Memorial to fallen members of the ‘Football Battalion’ unveiled on the Somme
A new memorial has been unveiled at Flers, on the Somme, to commemorate the sacrifices of Clapton Orient Football Club during the First World War.
The granite monument was financed by donations from supporters of Leyton Orient FC, which Clapton Orient is now called. Around 200 club supporters travelled to northern France to witness its dedication.
Local residents turned out for the ceremony, which featured prayers, a pipe band and a wreath-laying. A piece of pitch from the team ground at Leyton was also planted at the site.
The memorial features the club crest, as well as a carved football and football boots, and is engraved with the names of three Clapton Orient players who lost their lives during the Battle of the Somme in 1916.
Richard McFadden, William Jonas and George Scott were all star players with Clapton Orient who signed up to serve with the 17th Battalion, Middlesex Regiment, which became known as the ‘Footballers’ Battalion’.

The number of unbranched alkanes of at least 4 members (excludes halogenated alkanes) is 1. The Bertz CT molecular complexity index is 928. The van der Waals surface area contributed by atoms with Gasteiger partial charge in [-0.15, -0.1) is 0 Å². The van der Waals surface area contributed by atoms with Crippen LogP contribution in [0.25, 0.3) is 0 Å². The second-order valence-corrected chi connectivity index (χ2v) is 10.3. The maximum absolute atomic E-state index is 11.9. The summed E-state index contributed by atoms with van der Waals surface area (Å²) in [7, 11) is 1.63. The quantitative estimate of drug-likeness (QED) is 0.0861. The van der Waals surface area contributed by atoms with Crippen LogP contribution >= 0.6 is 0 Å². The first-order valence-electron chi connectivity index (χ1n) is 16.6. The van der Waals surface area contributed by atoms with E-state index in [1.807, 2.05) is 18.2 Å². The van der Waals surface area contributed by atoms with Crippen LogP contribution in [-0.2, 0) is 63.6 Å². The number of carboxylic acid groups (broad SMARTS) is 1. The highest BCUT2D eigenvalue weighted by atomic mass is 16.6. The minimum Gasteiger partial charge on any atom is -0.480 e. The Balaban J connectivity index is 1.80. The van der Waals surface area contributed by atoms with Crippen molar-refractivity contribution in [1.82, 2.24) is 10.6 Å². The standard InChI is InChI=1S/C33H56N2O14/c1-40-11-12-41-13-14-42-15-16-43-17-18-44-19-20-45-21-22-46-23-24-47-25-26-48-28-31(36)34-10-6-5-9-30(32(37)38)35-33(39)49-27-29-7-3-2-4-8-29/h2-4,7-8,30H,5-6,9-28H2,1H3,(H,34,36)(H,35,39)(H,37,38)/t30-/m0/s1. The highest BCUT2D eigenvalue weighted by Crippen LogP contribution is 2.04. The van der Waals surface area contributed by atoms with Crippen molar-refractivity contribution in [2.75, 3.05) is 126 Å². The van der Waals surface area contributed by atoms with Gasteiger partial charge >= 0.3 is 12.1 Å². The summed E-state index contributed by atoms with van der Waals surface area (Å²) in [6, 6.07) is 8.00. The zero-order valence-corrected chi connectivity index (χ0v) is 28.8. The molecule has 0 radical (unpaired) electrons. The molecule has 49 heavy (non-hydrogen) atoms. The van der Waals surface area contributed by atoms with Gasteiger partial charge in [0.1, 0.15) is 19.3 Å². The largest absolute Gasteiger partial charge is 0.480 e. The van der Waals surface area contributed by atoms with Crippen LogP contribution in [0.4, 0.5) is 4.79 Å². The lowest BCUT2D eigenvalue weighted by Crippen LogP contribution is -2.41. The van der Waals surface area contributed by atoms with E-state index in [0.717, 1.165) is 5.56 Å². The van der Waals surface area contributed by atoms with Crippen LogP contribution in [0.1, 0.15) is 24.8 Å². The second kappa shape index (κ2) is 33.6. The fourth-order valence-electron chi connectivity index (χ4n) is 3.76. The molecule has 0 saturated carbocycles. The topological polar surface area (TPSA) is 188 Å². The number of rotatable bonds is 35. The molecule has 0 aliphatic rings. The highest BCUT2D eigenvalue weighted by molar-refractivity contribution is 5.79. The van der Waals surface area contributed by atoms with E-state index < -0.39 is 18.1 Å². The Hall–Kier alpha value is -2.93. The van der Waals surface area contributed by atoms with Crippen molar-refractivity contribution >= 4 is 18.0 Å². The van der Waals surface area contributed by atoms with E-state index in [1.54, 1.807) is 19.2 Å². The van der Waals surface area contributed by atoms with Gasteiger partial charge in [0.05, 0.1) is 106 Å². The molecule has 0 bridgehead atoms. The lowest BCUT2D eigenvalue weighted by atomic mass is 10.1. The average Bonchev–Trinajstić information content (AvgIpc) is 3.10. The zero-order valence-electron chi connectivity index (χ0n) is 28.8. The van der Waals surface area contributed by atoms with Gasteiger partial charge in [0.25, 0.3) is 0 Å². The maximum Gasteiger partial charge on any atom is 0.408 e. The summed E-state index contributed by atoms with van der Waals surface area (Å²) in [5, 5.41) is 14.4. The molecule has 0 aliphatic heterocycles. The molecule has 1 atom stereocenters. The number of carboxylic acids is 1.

The club supporters went to all three of their graves during their visit, to lay wreaths and pay their respects.
The decision by clubs to continue with the football season after war broke out drew criticism from those who felt their young, healthy players should instead be fighting for their country. The FA eventually bowed to pressure and allowed professional footballers to be released from their contracts, so that they could join up.
Richard McFadden was with William Jonas when he was killed, and later wrote a letter home detailing his last words:
Both Willie and I were trapped in a trench near the front in Somme, France. Willie turned to me and said, ‘Goodbye Mac. Best of luck, special love to my sweetheart Mary-Jane and best regards to the lads at Orient.’
Before I could reply to him, he was up and over. No sooner had he jumped out of the trench, my best friend of nearly 20 years was killed before my eyes.